Tribe improves to 44-45
The continued development of Trevor Bauer took another step in the right direction Tuesday night at Progressive Field. He walked the leadoff man and allowed a pair if singles in the 1st inning that made it a 1-0 game, and after striking the next hitter out, he watched as a throwing error by Yan Gomes on a stolen base attempt allowed another run to score. Instead of letting things get worse, he retired the next hitter to get out of the inning. He gave up another run in the 2nd, but then he got on a serious roll, allowing only one hit (and no walks) over the next five innings. Errors by Lonnie Chisenhall and Nick Swisher could have led to trouble, but didn't.
Bauer's night ended after the 7th inning, with him having thrown 116 pitches, allowed three runs (two earned), and struck out six, including the last two batters he faced. Those last five innings are a new high point in his career, and I have to think his popularity with Tribe fans reached a new peak tonight too.
It could have all been for naught, as a couple of his other good starts have been, because early on the offense didn't seem like it would do enough to win. Michael Brantley doubled in a run in the 1st. The Tribe left runners on second and third in the 2nd, then went down in order in the 3rd and 4th. Brantley doubled in another run in the 5th, getting the Indians to within a run. That gave Brantley his 30th multi-hit game of the season, which is the most by an Indian before the All-Star break since Grady Sizemore in 2006.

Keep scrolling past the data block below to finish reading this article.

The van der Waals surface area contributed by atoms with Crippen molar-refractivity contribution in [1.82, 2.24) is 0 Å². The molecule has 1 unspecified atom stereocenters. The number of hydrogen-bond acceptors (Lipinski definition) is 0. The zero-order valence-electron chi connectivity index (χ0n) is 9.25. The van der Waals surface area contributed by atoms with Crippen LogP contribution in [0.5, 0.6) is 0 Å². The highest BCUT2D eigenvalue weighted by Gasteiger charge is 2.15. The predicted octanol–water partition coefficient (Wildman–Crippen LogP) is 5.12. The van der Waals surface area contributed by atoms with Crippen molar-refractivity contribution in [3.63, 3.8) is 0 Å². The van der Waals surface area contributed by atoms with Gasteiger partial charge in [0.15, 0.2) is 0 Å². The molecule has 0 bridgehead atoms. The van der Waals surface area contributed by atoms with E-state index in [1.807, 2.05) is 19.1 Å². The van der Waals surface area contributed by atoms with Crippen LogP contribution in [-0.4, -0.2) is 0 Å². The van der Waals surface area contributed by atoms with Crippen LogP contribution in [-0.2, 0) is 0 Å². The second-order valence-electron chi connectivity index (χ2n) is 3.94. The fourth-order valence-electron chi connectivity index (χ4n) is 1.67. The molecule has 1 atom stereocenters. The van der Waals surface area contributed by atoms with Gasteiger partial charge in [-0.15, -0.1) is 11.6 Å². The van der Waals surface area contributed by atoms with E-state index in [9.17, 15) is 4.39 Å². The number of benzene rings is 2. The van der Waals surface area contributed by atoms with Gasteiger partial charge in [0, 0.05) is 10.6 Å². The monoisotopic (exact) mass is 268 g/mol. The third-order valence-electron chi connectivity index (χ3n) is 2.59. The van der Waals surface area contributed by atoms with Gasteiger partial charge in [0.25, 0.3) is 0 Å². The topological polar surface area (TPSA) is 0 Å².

Dr. Smooth coming up big is no surprise, but Nick Swisher is a different story. Maybe he's turning into this year's Jason Giambi though, mostly hitting poorly, but coming up with timely hits (of course, last year's Jason Giambi wasn't getting paid $15 million, but that's another story). In any event, after Chisenhall led off the 6th with a single*, Swisher hit his 7th home run of the season, putting the Tribe ahead.
*Speaking of Lonnie, if he gets 4 plate appearances Wednesday night, he'll finally be qualified for the league leader boards on rate stats. He will be among the top ten in batting average, on-base percentage, slugging percentage, and wRC+. Normally that would make someone an All-Star, but not in Cleveland.
Then with two outs in the 7th, Brantley homered (his team-leading 14th of the year), giving him 108 hits on the season, which is the most by an Indian before the All-Star break since Roberto Alomar in 2001, and 60 RBI, the most by an Indians before the break since Victor Martinez in 2007. After Carlos Santana singled, Tanaka was pulled, ending the worst start of his young MLB career, as the Indians become the first team to score five runs off him.
Win Expectancy Chart:
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|4||Deep South Ken||8|
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|14||Mr. Bad Example||2|